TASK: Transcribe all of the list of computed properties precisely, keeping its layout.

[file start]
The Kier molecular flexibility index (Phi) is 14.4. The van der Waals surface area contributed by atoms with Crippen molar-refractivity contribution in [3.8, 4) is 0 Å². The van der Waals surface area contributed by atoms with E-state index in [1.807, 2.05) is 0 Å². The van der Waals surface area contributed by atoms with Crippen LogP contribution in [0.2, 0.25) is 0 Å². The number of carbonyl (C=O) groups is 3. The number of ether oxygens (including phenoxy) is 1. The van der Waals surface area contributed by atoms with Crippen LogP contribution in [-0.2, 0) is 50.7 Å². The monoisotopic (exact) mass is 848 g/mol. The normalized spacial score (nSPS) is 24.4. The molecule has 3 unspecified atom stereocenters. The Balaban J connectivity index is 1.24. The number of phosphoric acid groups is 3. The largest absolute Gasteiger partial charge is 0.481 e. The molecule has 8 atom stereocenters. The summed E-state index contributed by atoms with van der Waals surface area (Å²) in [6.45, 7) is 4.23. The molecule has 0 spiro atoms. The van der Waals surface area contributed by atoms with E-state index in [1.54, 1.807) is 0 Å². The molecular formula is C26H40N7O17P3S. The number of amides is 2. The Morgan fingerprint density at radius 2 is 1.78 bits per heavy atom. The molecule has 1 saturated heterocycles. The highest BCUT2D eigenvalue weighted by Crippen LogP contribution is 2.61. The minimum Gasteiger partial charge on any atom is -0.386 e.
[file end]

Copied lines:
The Kier molecular flexibility index (Phi) is 14.4. The van der Waals surface area contributed by atoms with Crippen molar-refractivity contribution in [3.8, 4) is 0 Å². The van der Waals surface area contributed by atoms with E-state index in [1.807, 2.05) is 0 Å². The van der Waals surface area contributed by atoms with Crippen LogP contribution in [0.2, 0.25) is 0 Å². The number of carbonyl (C=O) groups is 3. The number of ether oxygens (including phenoxy) is 1. The van der Waals surface area contributed by atoms with Crippen LogP contribution in [-0.2, 0) is 50.7 Å². The monoisotopic (exact) mass is 848 g/mol. The normalized spacial score (nSPS) is 24.4. The molecule has 3 unspecified atom stereocenters. The Balaban J connectivity index is 1.24. The number of phosphoric acid groups is 3. The largest absolute Gasteiger partial charge is 0.481 e. The molecule has 8 atom stereocenters. The summed E-state index contributed by atoms with van der Waals surface area (Å²) in [6.45, 7) is 4.23. The molecule has 0 spiro atoms. The van der Waals surface area contributed by atoms with E-state index in [1.54, 1.807) is 0 Å². The molecular formula is C26H40N7O17P3S. The number of amides is 2. The Morgan fingerprint density at radius 2 is 1.78 bits per heavy atom. The molecule has 1 saturated heterocycles. The highest BCUT2D eigenvalue weighted by Crippen LogP contribution is 2.61. The minimum Gasteiger partial charge on any atom is -0.386 e.